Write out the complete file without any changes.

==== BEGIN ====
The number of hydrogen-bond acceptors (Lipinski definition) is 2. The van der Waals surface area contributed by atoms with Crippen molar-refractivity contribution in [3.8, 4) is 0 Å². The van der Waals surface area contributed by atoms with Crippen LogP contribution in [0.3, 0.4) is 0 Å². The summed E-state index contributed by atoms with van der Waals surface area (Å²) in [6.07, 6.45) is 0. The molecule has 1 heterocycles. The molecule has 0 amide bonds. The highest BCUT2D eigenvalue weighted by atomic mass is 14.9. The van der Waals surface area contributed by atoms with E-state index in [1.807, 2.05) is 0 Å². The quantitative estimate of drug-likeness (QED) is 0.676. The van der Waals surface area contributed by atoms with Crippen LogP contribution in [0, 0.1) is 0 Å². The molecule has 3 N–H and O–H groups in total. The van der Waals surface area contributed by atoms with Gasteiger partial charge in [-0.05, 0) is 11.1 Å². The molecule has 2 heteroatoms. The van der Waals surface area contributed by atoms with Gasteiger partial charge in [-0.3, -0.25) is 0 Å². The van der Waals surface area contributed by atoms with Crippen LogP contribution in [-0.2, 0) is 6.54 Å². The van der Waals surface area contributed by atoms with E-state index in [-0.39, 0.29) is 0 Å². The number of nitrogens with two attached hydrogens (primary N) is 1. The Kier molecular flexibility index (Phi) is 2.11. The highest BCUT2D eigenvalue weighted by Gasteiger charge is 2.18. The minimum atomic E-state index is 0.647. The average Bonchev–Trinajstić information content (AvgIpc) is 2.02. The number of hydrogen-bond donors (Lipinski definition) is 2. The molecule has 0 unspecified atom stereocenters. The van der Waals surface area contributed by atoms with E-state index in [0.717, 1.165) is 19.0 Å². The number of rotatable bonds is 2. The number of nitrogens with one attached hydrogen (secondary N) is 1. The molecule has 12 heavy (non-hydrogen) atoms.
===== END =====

The number of hydrogen-bond acceptors (Lipinski definition) is 2. The van der Waals surface area contributed by atoms with Crippen molar-refractivity contribution in [3.8, 4) is 0 Å². The van der Waals surface area contributed by atoms with Crippen LogP contribution in [0.3, 0.4) is 0 Å². The summed E-state index contributed by atoms with van der Waals surface area (Å²) in [6.07, 6.45) is 0. The molecule has 1 heterocycles. The molecule has 0 amide bonds. The highest BCUT2D eigenvalue weighted by atomic mass is 14.9. The van der Waals surface area contributed by atoms with E-state index in [1.807, 2.05) is 0 Å². The quantitative estimate of drug-likeness (QED) is 0.676. The van der Waals surface area contributed by atoms with Crippen LogP contribution in [0, 0.1) is 0 Å². The molecule has 3 N–H and O–H groups in total. The van der Waals surface area contributed by atoms with Gasteiger partial charge in [-0.05, 0) is 11.1 Å². The molecule has 2 heteroatoms. The van der Waals surface area contributed by atoms with Gasteiger partial charge in [-0.3, -0.25) is 0 Å². The van der Waals surface area contributed by atoms with Crippen LogP contribution in [-0.2, 0) is 6.54 Å². The van der Waals surface area contributed by atoms with E-state index in [-0.39, 0.29) is 0 Å². The number of nitrogens with two attached hydrogens (primary N) is 1. The Kier molecular flexibility index (Phi) is 2.11. The highest BCUT2D eigenvalue weighted by Gasteiger charge is 2.18. The minimum atomic E-state index is 0.647. The average Bonchev–Trinajstić information content (AvgIpc) is 2.02. The number of hydrogen-bond donors (Lipinski definition) is 2. The molecule has 0 unspecified atom stereocenters. The van der Waals surface area contributed by atoms with E-state index in [0.717, 1.165) is 19.0 Å². The number of rotatable bonds is 2. The number of nitrogens with one attached hydrogen (secondary N) is 1. The molecule has 12 heavy (non-hydrogen) atoms.